The greatest possibility is found in the identicaltwin of a child who has the acute leukemia before the age of eight:”Approximately 20 percent of these individuals will develop the diseasewithin one year of their twin’s diagnosis” (379). This shows that geneticsare playing an important role in the disease. But whether heredity is alsoinvolved in all cases is still an unanswered question. According to the PersonalHealth Report, leukemia may be caused by other types of disease that damage thebone marrow, or anticancer drug used to treat other variety of cancer:”Diseases that cause severe depression of the marrow, such as aplasticanemia, are associated with a high incidence of leukemia. ” (356) Patientsthat take anticancer drugs for treatment of diseases may have a chance ofgetting leukemia because the patients received cancer chemotherapy over a longperiod of time: “Up to 10 percent of patients with Hodgkin’s disease whohave been intensively treated with chemotherapeutic drugs may ultimately displaysigns of an acute granulocytic leukemia” (356). There is antileukemiatherapy for Hodgkin’s disease.
They are far more effective and outweigh thechance of developing leukemia later on. According to The Cambridge World Historyof Human Disease, the early symptoms of leukemia are like many other medicalproblems. Fever, loss of weight and fatigue are the general symptoms ofleukemia: Fever may be the most common symptom. It is usually caused by aninfection of the skin, lung, or urinary tract, but it also may be due directlyto the leukemia itself or to the release of compounds by the abnormal whitecells. Infections are frequently because the leukemic white cells cannot protectagainst invasion by bacteria or other organic causes of disease, and too fewnormal white cells remain to do so.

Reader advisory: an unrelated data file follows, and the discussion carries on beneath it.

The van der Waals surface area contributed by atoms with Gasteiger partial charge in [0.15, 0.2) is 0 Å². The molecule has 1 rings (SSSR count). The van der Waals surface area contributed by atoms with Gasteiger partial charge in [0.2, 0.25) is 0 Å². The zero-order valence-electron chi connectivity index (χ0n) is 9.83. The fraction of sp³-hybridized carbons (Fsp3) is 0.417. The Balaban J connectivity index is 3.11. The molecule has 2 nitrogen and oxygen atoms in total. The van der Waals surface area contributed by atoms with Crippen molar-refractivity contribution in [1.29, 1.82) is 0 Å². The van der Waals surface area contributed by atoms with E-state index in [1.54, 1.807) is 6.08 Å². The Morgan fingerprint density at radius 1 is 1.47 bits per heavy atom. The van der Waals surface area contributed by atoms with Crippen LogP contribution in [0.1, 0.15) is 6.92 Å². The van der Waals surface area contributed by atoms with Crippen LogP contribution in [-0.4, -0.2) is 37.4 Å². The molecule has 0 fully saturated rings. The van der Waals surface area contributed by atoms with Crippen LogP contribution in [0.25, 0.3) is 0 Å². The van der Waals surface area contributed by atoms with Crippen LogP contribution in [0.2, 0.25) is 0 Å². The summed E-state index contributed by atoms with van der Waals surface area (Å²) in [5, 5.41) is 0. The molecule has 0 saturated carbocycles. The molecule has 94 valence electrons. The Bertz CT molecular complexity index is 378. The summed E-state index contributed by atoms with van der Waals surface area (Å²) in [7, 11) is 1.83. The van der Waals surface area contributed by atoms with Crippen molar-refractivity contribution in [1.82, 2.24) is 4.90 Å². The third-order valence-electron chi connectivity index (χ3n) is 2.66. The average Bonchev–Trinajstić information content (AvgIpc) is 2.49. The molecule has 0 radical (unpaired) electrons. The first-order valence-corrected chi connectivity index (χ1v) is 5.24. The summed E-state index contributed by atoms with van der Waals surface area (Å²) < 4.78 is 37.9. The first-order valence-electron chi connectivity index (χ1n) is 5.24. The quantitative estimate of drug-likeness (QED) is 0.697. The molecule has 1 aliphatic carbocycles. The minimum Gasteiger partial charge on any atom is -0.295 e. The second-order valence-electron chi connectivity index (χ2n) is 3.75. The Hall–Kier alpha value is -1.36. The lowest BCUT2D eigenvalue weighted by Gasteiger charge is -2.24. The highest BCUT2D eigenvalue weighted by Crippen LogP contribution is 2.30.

(846) The book also states that since thesesymptoms are involved with many illnesses, doctors do not always have suspicionof leukemia. Early detection of chronic lymphocytic leukemia is often found inelders that are being examined for other medical problems. On the other hand,acute leukemia can occur very suddenly, especially in children because it seemslike a flu or cold: “Common symptoms of the leukemias do not seem to be adirect result of the increase and spread of leukemia cells. Instead, thefunctioning of the remaining normal elements of the blood and bone marrow isimpaired” (847). Up to one third of the patient with cancer in blood havenormal or low circulation white blood counts. In leukemia, the bone marrow istoo crowded with white blood cells that it cannot move out into the bloodstream.
Bleeding problems are not serious in the early period of the disease, but theycan become serious as it progresses: “Bleeding is usually mild at first,with only small patches of black and blue discoloration under the skin. Later,the suppression of the platelet-forming cells in the bone marrow reduces thenumber of platelets produced” (848). Sometimes, patients may feel pain inthe joints and bones, but it is not a major effect. Also, other organs in thebody such as the liver, heart, kidney, brain and the digestive system willcontinue to function quite normal under the early stage of the disease. According to the Cancer Book, all the patients with leukemia must have a recordfrom all the physical examinations and laboratory investigations. The recordwill provide the physician a base line for treatment and to see if there are anyother kinds of medical problem.